Companies aggressively avoiding payment

The letter published in the March 10 issue by Roger Sheppard on oil and gas royalty payments is very good. I agree with most of it. However, I think that the problems involved are more serious than he indicates.

The major problem with the Sheppard letter is his statement that the suit awards he refers to are viewed by the companies as simply a cost of doing business. This implies that these things don’t worry them much. This underestimates the aggressiveness of their hostility to royalty owner and other contract parties’ rights to collect commercial debts against them. They view any such payments as simply donations and think that they have the prerogative to act arbitrarily and at will.

A good piece of evidence to this is EQT’s pleadings over the WV Legislature’s flat rate royalty statute in their case against Austin Caperton in his official capacity at the WVDEP. In this case, they were claiming that the 1982 statute, which made new permits on old wells having a flat rate for gas royalties (usually $300/yr.) conditional on raising the royalty rate to at least 1/8, was a rank injustice, undermining the sanctity of contracts, and not giving credit to the superior insights of the corporate bureaucracy in seeing that there would be unforeseen technological advances, which the royalty owner contributed nothing to. They sought to have the $300 (or whatever) flat rate royalties negotiated a century ago re-instated for today’s Marcellus wells.

As part of the Kay vs. EQT settlement (the $53 million settlement Sheppard refers to), they have apparently backed off this demand. But the fact that they pursued this at all speaks volumes as to their mentality. Especially in the conditions of 100 years ago, when oil company lawyers were writing contracts for many farmers who may have been semi-literate, the relationship was such that the company was basically dictating the terms.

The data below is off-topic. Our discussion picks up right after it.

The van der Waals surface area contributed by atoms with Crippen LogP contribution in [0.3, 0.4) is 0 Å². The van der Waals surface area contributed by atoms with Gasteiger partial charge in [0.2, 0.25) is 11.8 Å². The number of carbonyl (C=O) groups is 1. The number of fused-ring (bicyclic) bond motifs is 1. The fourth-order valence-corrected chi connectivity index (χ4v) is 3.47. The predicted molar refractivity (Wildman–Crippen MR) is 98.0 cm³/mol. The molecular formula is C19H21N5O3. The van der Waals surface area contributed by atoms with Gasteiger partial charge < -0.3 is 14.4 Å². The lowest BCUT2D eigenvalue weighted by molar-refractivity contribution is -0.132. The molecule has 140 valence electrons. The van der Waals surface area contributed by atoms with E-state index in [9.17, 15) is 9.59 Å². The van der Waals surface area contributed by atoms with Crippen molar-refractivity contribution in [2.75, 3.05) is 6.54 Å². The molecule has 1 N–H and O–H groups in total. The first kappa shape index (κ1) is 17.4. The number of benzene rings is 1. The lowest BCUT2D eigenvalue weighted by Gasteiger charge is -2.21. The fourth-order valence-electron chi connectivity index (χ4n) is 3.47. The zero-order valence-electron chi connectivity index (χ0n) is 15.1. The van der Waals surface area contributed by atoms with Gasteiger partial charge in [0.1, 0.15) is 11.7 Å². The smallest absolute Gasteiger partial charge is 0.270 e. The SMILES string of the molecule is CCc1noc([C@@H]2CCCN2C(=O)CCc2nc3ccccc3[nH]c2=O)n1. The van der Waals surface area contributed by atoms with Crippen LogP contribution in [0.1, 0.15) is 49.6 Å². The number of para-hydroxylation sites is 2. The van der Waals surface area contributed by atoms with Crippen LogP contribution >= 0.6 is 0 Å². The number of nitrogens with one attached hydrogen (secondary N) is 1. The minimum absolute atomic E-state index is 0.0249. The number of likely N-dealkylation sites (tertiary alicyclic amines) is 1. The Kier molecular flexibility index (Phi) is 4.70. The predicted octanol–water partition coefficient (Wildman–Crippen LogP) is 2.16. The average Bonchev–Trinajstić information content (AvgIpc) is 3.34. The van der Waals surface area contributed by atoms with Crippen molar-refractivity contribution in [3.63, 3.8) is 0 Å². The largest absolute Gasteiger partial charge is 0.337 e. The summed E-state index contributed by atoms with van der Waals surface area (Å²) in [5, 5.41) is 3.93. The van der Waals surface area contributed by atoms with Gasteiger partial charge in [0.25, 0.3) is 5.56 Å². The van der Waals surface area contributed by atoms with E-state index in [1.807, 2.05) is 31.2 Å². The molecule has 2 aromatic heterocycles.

But this is a specific instance of more general dictatorial intentions. Since the early 1980s, there has been a drive, spearheaded by the money center banks and major corporate interests generally, to impose “arbitration law” on contractual disputes at the expense of Seventh Amendment guaranteed jury trial rights. Arbitration law was brought in in the 1920s by Congress as a part of Admiralty Law — a type of martial law — to govern disputes at sea. But starting in 1983, the U.S. Supreme Court started promoting the application of arbitration law to domestic U.S. contract disputes, at first in the federal system. More recently there has been a drive to impose it on the state systems. Arbitration means closed door agreements made by lawyers, in which all the bias is in favor of the big repeat clients of lawyers who are usually major companies. Usually fraud or other punitive damage awards are excluded. This drive has not been completely successful, which is why some cases still get through to trial or good settlements. But if the EQTs of the world had their way, there would be no Constitutional jury trial rights against them. The public needs to be forewarned of this danger.

Thorn C. Robert